Democratic Politics and Radical Citizenship Model: A Theory of Chantal Mouffe

Document Type : Research Paper


1 Associate Professor, Department of International Relations, Faculty of Law & Political Science, University of Tehran, Iran

2 A PhD Candidate, Department of Political Science, Faculty of Law & Political Science, University of Tehran, Iran



The vacuum of an appropriate theory for the outcasts, blacks, refugees, and women has always been evident in the history of thought. After the student movements of the 1960s, measures were taken to overcome this shortcoming, but no suitable theory was proposed in the field of politics. Using the ideas of her predecessors, Mouffe took steps to fill the gap. This article seeks to answer the following two research questions: 1. What new perception does radical citizenship in Chantal Mouffe’s anti-essentialist approach create in the field of politics? 2. What steps should be taken towards radical citizenship in the political community?
Using a qualitative approach, and the method of conceptual content analysis, first citizenship and the principle of compromise in democracy in liberal tradition, and then Mouffe’s concept of citizenship in radical tradition are discussed. By rethinking politics, hegemony, and antagonism, Mouffe has sought to provide new political alternatives to transform antagonism into agonism in a way based on democratic tolerance. Within the framework of the logic of equivalence, she considers immigrants and blacks as citizens who can be called citizens through the democratic process. In the context of non-discrimination, she believes that citizens, regardless of gender, religion, skin color or transgender issues, can enjoy citizenship rights within the framework of radical democracy, but ethnic-religious groups and fundamentalists are suppressed. Mouffe maintains that we need a populist left front which achieve consensus on the revival of the idea of citizenship in order to radicalize (and strengthen) democracy. Influenced by postmodernism, she has considered the existence of various types of idealism in the field of citizenship in human beings in the West.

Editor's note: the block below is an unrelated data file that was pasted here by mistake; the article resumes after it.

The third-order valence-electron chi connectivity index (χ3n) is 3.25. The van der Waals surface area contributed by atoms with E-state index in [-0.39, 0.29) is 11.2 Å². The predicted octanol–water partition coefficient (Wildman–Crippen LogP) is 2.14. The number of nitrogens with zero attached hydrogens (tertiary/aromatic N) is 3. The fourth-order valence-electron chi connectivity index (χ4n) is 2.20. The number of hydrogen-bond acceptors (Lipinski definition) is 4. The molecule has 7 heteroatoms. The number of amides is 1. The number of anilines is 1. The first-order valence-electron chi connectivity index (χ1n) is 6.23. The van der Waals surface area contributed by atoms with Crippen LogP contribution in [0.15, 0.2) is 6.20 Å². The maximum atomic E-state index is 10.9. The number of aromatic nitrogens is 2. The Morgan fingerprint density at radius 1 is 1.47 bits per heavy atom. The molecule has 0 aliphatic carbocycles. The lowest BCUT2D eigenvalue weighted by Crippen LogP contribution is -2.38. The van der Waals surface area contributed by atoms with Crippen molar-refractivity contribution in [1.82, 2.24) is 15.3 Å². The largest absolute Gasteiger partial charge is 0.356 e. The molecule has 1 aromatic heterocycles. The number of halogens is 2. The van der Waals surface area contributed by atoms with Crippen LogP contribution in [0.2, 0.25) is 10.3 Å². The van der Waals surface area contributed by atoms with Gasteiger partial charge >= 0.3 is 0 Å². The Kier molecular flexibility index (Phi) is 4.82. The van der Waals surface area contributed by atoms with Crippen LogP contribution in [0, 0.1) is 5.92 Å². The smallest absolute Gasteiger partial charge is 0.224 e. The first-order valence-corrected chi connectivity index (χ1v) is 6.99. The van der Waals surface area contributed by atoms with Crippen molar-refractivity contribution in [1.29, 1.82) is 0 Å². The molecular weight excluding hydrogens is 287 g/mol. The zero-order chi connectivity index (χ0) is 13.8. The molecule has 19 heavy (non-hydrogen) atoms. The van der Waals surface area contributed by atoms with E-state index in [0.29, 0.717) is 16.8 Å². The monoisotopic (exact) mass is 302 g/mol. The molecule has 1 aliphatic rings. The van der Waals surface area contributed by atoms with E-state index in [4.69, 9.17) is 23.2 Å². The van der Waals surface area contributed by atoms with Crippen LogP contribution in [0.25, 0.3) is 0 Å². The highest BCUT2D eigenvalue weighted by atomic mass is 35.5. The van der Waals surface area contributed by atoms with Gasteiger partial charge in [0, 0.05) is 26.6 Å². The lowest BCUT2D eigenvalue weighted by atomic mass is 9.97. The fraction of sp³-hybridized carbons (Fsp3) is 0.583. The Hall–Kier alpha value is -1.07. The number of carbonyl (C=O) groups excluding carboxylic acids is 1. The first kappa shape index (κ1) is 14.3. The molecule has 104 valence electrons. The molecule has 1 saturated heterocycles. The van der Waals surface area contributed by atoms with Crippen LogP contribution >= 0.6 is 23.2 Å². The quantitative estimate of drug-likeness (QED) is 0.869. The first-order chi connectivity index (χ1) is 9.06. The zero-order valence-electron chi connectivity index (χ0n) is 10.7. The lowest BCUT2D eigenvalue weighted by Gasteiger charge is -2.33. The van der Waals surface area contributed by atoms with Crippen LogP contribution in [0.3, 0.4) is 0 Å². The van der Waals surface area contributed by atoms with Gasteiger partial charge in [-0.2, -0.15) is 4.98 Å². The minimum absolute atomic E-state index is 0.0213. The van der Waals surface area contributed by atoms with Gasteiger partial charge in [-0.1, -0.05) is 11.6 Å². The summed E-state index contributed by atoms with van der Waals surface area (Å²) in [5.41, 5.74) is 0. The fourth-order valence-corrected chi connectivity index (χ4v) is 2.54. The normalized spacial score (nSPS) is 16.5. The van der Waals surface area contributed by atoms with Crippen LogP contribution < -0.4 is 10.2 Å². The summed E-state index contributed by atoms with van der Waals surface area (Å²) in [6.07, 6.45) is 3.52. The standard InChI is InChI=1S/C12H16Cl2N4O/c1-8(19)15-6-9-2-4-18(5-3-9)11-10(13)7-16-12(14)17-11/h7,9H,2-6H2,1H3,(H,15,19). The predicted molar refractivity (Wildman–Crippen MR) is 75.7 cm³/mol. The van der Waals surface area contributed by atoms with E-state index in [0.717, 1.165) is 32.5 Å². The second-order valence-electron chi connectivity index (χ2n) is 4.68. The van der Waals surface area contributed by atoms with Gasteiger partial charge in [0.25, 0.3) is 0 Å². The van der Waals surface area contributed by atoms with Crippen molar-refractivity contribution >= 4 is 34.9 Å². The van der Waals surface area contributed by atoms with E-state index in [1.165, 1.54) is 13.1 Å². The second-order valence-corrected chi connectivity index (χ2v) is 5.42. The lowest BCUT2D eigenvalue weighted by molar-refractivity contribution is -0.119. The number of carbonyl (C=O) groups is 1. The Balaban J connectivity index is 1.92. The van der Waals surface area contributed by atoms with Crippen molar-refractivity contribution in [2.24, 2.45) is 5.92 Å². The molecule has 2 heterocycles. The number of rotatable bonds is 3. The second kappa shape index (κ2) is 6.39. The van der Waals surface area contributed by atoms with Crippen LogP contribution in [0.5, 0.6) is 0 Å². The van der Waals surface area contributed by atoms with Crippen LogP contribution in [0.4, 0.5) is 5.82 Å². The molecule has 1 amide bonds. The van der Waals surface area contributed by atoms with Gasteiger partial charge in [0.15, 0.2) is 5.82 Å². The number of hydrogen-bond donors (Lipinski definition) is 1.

In addition to Moufee’s distinct understanding of the meaning of the political, her argument on citizenship —which has centered around how to see and define citizens— has been among her ideas which have influenced other thinkers. In her works, Mouffe tries to criticize and deconstruct the politics of liberal democratic discourse, and present new political alternatives based on a constructive approach. Mouffe discusses the idea that liberal thought contemplates about politics in an economic way, and is never able to understand the specificity of the political. In contrast, radical democracy emphasizes the particularity, the existence of different forms of rationality, and the role of tradition (i.e., behavioral traditions). Citizenship in liberal theory should be called monocultural citizenship, which neglects distinct cultures in the society and its cultural pluralist nature. This type of thought has caused antagonistic radical citizenship to be proposed as an alternative to compromise-based liberal citizenship.
Using an anti-essentialist, poststructuralist approach and combining these perspectives with the views of Antonio Gramsci, Mouffe has presented an alternative anti-essentialist approach, which can create a "chain of equivalence" by paying attention to the demands of the working class together with the demands of new movements with the aim of achieving "common will" in order to "radicalize democracy" by understanding the plurality of struggles against different forms of domination. In accordance with Schmidt’s arguments, Moffee considers the political as conflict and does not consider this conflict to be separate from politics. Mouffe believes that the acceptance of conflict as an intrinsic part of politics is the origin and background of radical democratic politics. It is on this basis that she establishes a close link between the political and antagonism, and then tries to present a different definition of the political by proposing the concept of agonism versus antagonism. Moffee believes that the desired political identity in radical democracy requires the creation of radical democratic citizens. This belief is based on a certain understanding of pluralism and the fundamental role of power and conflict. Mouffe's conceptualization of democratic citizenship suggests that politics is not about radical transformation at all, but instead it is a constructive response to social frustration. Moffee's citizenship is equal to feeling and logic, and there is a possibility of political mobilization through passion and feeling, which have indeed led to the formation of new social movements such as Al-Qaeda. She  argues that fundamentalist groups such as Al-Qaeda and ISIS cannot be included in the domain of citizens due to their violent nature.   


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